If you think your dealership is immune from the data breaches plaguing other businesses, think again. There have been several examples of dealers being targeted by hackers including a Mercedes-Benz dealership in California, Ford/Toyota dealerships in New Hampshire and Massachusetts, and a Toyota/Scion dealer in Georgia. Each of these dealers experienced both reputational and financial repercussions.
Data crimes, whether external hackings or internal thefts, are growing rapidly. Data thefts climbed 30% in 2013, dubbed the “Year of the Retailer Breach,” and through Aug. 26, they were up another 26% from the 2013 period, reports the Identity Theft Resource Center.
What’s the bottom-line impact? Michael Freidenberg, CEO of IDG Communications, maintains that if data theft occurs, expect 20% of your affected customer base to leave, 40% to consider leaving and 5% to hire lawyers. Federal regulators are also cracking down on these infractions, holding both corporations and individual locations responsible.
So what can you do to prevent a breach?
Remember: Security takes no vacation.
Be fanatical about security and ensure that your auto supplier is, too. If you have no IT resource, hire a contractor to conduct a security audit to assess the threat landscape. If you possess your own IT staff or retain a third-party IT firm, check for network weaknesses, including point-of-sale terminals or third parties that can access your online facilities.
Know your auto supplier’s security program.
Many of the largest OEMs now focus on security. They recognize the need for specialized network monitoring and security management services. Creating a secure dealership network for sales, service and administration is vital. Determine what that entails, where your network infrastructure currently stands, as well as what your distributorship agreement says about security.
Training is key.
If your auto supplier has a security chief, get that person to talk to and train your employees about data security. Not just administration personnel, but auto sales and service as well. Security-savvy employees can make the difference.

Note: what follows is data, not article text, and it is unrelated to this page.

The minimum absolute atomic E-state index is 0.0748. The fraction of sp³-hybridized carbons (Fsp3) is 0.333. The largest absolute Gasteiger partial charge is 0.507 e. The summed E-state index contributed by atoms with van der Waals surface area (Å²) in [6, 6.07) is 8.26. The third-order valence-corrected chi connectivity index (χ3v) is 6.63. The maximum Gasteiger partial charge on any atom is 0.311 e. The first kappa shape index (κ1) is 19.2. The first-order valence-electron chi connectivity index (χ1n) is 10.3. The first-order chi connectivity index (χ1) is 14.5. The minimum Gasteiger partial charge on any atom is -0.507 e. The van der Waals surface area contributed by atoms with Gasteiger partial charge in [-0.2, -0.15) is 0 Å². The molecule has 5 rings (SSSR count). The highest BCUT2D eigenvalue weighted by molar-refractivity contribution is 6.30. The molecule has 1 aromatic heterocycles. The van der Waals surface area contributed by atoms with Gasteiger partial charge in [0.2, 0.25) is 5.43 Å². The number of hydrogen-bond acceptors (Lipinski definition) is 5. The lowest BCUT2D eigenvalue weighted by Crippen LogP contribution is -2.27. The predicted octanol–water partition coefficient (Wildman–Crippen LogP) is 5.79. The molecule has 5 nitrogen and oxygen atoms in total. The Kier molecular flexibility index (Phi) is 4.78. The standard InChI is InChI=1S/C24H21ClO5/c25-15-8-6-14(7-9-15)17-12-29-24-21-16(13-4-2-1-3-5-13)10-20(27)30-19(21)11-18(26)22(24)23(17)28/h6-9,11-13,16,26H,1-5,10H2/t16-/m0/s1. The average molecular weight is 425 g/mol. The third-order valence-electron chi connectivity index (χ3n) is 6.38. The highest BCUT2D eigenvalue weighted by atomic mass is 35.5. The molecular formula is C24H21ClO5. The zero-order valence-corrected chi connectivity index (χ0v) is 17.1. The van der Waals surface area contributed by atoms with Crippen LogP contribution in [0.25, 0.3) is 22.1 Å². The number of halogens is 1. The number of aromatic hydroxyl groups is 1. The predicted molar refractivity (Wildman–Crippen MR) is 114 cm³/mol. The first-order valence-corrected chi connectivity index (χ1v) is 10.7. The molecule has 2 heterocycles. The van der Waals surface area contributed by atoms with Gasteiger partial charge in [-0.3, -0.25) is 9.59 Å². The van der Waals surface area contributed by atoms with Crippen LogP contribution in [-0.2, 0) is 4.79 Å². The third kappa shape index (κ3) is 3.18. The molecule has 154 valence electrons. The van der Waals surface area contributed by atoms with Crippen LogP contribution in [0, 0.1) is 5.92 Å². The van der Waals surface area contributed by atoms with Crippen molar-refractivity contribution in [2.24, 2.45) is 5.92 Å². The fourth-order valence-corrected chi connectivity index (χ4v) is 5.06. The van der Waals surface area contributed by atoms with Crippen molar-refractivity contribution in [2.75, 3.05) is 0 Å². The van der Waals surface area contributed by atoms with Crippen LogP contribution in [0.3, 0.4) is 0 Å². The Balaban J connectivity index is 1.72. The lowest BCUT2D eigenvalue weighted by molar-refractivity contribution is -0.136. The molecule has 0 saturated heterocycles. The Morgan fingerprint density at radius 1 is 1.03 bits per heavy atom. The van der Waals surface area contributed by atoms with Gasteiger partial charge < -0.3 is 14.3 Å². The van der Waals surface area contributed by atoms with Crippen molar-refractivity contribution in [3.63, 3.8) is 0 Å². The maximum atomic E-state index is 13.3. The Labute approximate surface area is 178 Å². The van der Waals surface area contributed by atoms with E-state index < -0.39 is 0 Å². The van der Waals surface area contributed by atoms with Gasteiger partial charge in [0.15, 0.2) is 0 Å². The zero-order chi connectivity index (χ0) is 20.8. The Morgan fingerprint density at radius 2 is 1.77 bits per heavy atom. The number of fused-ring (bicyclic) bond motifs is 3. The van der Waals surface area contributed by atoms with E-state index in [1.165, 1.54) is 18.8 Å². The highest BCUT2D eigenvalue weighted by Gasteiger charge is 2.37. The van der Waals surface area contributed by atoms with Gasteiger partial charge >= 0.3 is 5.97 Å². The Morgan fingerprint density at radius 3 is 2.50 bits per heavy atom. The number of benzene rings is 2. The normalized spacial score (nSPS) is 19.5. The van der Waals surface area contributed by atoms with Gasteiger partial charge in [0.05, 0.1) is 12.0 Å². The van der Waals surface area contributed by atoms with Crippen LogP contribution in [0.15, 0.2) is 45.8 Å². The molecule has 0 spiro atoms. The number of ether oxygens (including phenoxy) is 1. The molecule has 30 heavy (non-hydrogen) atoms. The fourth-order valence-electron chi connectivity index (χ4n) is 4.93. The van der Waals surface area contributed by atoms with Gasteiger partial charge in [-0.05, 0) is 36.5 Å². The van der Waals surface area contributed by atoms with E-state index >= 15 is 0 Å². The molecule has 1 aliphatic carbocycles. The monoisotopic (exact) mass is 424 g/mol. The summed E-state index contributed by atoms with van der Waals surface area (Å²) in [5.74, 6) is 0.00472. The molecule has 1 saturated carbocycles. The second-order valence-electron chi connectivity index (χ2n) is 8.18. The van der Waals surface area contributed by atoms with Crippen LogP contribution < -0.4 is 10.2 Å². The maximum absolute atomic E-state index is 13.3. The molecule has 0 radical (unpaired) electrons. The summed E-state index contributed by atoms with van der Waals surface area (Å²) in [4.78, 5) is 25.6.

Communicate security issues that emerge to your auto supplier and expect the same in return. Report any breach attempt immediately and stay connected within your dealership community to identify similar situations. Demand to be kept apprised of any system security issues that emerge. If a distributorship group exists, security should be a regular agenda item at any get-together.
Don’t delay finding an answer to any security issues or concerns. If you don’t know how your security is set up, chances are there are more areas for intrusion than you think. Hackers and computer science experts alike understand a franchise security environment better than the average dealership owner does.
Check your regulatory requirements.
Dealerships fall under one regulator or more, whether for point-of-sale terminals, customers’ data privacy and the like. Regulators are watching: the Federal Trade Commission settled its first action against an auto dealership in 2012 for poor customer data security. It requires data-security audits every other year for 20 years. Dealers must stay educated on what information is needed in the evolving landscape of regulatory processes.
Here’s a final tip. Don’t expect data breaches to go away—whether from an internal employee or a cybercriminal. Protect your bottom line.
Tim Gallagher is the head of the Security Analytics Team (SAT) at Nuspire Networks, a leading managed network security service provider.0